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Life of a Teenage Dai Monk

"To be a monk student, you cannot smoke cigarettes, drink alcohol, stay out late or play billiards outside," said the 17-year-old sweeping the Buddhist temple courtyard planted with talipot palms, bodhis and other tropical and subtropical trees, "Otherwise you will be fined 100 yuan (US$12)."

The temple that Ai Handi lives in is located in Jinghong, capital of Xishuangbanna Dai Autonomous Prefecture in southwest China's Yunnan Province. More than one third of Xishuangbanna's population are Dais, who are Theravada Buddhists.

Generally, young boys at Ai's age are sent to temples to learn to read and write, so the temples are both home and school to them.

Buddhism, founded in India in the sixth century BC, later divided into Mahayana and Theravada (known to Mahayana Buddhists as Hinayana) forms. The Dai people set the year Theravada Buddhism was introduced from Myanmar to Xishuangbanna, AD 639, as their year zero.

Their religion calls on all Dai men to become Buddhist priests at some point in their lives. "During childhood, we have to leave our homes and spend a couple of years in the temple, but the girls don't have to be nuns," Ai said, adding, "Only those who are or have been monks are regarded as literate and respected in society."

Altogether, 40 student monks are studying in Ai's temple, which is supported by the government and local people. "The oldest student is 21 and the youngest 15," said the boy.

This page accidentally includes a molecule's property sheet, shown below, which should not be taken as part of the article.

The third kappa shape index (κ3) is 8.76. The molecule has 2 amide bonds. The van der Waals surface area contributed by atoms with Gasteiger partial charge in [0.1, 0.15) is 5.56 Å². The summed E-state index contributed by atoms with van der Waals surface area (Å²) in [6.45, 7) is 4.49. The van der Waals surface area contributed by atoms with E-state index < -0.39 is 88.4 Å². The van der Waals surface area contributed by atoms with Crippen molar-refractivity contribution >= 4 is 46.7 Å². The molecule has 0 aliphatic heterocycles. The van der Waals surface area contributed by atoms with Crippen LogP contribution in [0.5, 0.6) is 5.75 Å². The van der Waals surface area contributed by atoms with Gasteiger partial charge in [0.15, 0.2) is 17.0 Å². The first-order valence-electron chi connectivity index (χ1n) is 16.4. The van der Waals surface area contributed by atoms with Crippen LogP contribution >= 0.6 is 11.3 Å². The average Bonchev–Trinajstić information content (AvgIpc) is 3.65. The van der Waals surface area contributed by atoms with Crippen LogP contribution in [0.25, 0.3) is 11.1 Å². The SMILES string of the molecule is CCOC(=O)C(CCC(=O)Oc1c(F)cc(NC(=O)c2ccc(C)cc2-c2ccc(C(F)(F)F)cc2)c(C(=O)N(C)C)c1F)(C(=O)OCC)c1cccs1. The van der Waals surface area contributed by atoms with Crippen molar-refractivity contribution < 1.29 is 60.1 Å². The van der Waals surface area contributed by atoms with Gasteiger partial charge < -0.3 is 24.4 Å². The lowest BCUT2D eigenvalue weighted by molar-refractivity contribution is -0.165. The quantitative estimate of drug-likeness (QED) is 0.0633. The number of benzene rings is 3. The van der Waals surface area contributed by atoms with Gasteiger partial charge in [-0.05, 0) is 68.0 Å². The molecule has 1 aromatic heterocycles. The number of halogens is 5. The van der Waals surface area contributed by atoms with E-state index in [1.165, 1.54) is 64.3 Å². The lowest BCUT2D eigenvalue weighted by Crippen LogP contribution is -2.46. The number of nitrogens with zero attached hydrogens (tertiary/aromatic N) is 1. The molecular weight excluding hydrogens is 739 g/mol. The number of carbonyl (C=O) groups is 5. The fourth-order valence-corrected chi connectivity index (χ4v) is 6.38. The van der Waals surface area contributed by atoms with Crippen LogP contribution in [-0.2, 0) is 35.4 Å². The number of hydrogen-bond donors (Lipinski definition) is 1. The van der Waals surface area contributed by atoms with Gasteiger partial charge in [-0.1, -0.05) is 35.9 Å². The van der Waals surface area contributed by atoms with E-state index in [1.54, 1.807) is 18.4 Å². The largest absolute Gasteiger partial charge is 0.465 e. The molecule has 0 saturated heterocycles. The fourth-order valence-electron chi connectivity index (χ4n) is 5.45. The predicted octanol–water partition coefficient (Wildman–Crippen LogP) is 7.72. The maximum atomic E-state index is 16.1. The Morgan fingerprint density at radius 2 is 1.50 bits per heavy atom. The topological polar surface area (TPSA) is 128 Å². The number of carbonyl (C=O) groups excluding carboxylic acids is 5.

Before the founding of the People's Republic of China in 1949, boys were sent to Buddhist temples at the age of eight or nine. Due to compulsory education in recent years, the prefecture has stipulated that children are entitled to become monks only after finishing primary school, so "it's rare to see little monks in temples nowadays," according to Ai.

The priests are divided into several grades according to age and learning, including Panong, Du and
Huba. The rules have been assimilated into Dai culture and are pretty flexible. They allow monks to eat meat, participate in sports and entertainment activities, be monks for a lifetime or return to secular life and get married at any time they want to.

But the life of the Dai monk students is busy and they have to do all kinds of hard work in the temple. Besides Chinese and English, they learn subject such as the Dai language and Buddhist scriptures that other children don't have to.

"We get up at 5 AM to chant scriptures, then eat breakfast and clean the temple. We are given lessons in the Normal Technology College of the prefecture, having some 20 courses in all, four classes in the morning and two in the afternoon. Usually, after our studies at night, it's already 11 PM," Ai said, counting on his fingers. He said his most precious time of the day is the afternoon when class is over and he can play basketball with other kids.

For his future, Ai said he wants to advance to Du then resume to a secular life because "when a monk is promoted to the level of Huba, he can hardly go back to being an ordinary person, so most people choose to have their own families and careers after being a Du."

(China.org.cn by staff reporter Li Xiao, May 12, 2005)

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